Those of your in our TEA Community just saw a video I posted about this same topic, and this post goes into it a bit deeper:
Over the course of a week, I had the same complaint pop up quite a few times from quite a few sources in my Facebook feed. The complaint was that otherwise partnered-up parents should not say they are a single parent if their partner is say, out of town for the weekend. The reasoning was that it’s nowhere near the same as being a “real” single parent since they usually have the help and support of the children’s other parent.
At first I agreed with the sentiment; after all, those two mothers really do live two different lifestyles. But then I kept pondering on it, and all the different ways someone can be a single parent: single parent with 50/50 custody and lots of time off from parenting; single parent with no family or friends nearby; single parent living in a multi-generational home; single parent by choice; single parent not by choice; single parent with a great tribe; and on and on. Then you could start ranking the types of single parent, if you wanted. So, really, who’s to say what kind of parent has the right to claim “ultimate single-parenthood?”
After all this time lost in my thoughts, I came to the realization that even though I had initially agreed with the complaint, I now didn’t. Which led me to wonder why people get offended about stuff like this. And the conclusion I came to was that it all comes back to the stories we tell ourselves.
I don’t know what each offended person’s story was around being a single parent, but they could have been one of the following:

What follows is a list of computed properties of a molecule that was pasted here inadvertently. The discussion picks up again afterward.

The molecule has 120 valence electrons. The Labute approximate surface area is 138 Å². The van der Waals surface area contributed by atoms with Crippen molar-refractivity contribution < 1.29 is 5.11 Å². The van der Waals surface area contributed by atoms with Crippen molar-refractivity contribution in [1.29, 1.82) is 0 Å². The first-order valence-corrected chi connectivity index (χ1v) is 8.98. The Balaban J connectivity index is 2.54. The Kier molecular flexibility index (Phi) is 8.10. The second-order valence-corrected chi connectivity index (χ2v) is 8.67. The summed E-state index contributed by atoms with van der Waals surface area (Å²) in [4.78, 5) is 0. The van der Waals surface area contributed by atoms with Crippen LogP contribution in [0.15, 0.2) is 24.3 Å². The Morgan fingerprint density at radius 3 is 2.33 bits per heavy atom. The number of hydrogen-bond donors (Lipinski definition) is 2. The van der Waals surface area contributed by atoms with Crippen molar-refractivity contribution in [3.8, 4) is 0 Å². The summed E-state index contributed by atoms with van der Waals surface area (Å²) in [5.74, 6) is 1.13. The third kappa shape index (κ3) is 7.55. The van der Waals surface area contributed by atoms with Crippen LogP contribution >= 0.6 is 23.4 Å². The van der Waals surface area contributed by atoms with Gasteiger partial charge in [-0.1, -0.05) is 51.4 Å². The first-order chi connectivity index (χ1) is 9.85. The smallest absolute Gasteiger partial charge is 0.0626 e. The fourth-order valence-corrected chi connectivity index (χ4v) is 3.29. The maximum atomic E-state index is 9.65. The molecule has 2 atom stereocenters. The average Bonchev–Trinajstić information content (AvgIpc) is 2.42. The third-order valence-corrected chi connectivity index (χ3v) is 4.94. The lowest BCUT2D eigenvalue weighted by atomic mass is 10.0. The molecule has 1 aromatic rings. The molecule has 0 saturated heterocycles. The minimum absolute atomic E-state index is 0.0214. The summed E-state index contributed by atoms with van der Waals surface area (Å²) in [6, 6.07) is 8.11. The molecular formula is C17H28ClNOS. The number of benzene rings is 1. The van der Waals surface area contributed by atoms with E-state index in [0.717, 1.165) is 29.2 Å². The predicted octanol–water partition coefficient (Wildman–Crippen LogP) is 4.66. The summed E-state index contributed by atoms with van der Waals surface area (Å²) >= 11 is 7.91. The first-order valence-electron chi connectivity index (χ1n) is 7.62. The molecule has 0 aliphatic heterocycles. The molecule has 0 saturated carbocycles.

- I’m angry that I am a single parent. I didn’t choose or want this, but here I am. So don’t compare your struggles to mine.
- I’m way over-worked and over-stressed, and you have support most days. So don’t compare your struggles to mine.
- I’m a single parent because of a tragedy. So don’t compare your struggles to mine.
- Even though I chose to be a single parent, it’s still really hard. So don’t compare your struggles to mine.
Do you see the pattern? No matter what the story, each person wants to hold on to their pain and struggles as more than someone else’s. And it’s the holding onto of the story that creates the pain.
Let me repeat that: It’s the holding onto of the story that creates the pain.
What are your stories?
This same concept applies to all instances when you feel offended by someone’s words or actions. That feeling of offense always comes from a story you’re holding onto.
Think back to the last time you felt this way. What stories were you holding onto, are you still holding onto, that kept you in pain?
What would happen if you let those stories go?